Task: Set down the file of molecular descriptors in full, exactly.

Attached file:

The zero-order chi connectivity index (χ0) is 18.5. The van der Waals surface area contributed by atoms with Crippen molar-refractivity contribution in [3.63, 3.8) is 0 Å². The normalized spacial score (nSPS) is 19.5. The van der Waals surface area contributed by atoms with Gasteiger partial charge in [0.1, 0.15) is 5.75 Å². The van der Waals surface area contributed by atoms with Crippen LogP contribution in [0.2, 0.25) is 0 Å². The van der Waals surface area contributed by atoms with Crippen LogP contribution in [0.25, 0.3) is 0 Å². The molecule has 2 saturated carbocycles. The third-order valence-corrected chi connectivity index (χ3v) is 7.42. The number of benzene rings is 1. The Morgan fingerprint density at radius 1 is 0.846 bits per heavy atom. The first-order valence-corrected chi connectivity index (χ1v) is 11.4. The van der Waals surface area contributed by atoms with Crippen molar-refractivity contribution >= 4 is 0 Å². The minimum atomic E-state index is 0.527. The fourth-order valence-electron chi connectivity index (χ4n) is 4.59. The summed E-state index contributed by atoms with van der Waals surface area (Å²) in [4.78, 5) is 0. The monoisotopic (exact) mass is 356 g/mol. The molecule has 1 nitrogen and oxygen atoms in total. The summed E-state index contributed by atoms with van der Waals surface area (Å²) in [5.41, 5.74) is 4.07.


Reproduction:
The zero-order chi connectivity index (χ0) is 18.5. The van der Waals surface area contributed by atoms with Crippen molar-refractivity contribution in [3.63, 3.8) is 0 Å². The normalized spacial score (nSPS) is 19.5. The van der Waals surface area contributed by atoms with Gasteiger partial charge in [0.1, 0.15) is 5.75 Å². The van der Waals surface area contributed by atoms with Crippen LogP contribution in [0.2, 0.25) is 0 Å². The van der Waals surface area contributed by atoms with Crippen LogP contribution in [0.25, 0.3) is 0 Å². The molecule has 2 saturated carbocycles. The third-order valence-corrected chi connectivity index (χ3v) is 7.42. The number of benzene rings is 1. The Morgan fingerprint density at radius 1 is 0.846 bits per heavy atom. The first-order valence-corrected chi connectivity index (χ1v) is 11.4. The van der Waals surface area contributed by atoms with Crippen molar-refractivity contribution >= 4 is 0 Å². The minimum atomic E-state index is 0.527. The fourth-order valence-electron chi connectivity index (χ4n) is 4.59. The summed E-state index contributed by atoms with van der Waals surface area (Å²) in [4.78, 5) is 0. The monoisotopic (exact) mass is 356 g/mol. The molecule has 1 nitrogen and oxygen atoms in total. The summed E-state index contributed by atoms with van der Waals surface area (Å²) in [5.41, 5.74) is 4.07.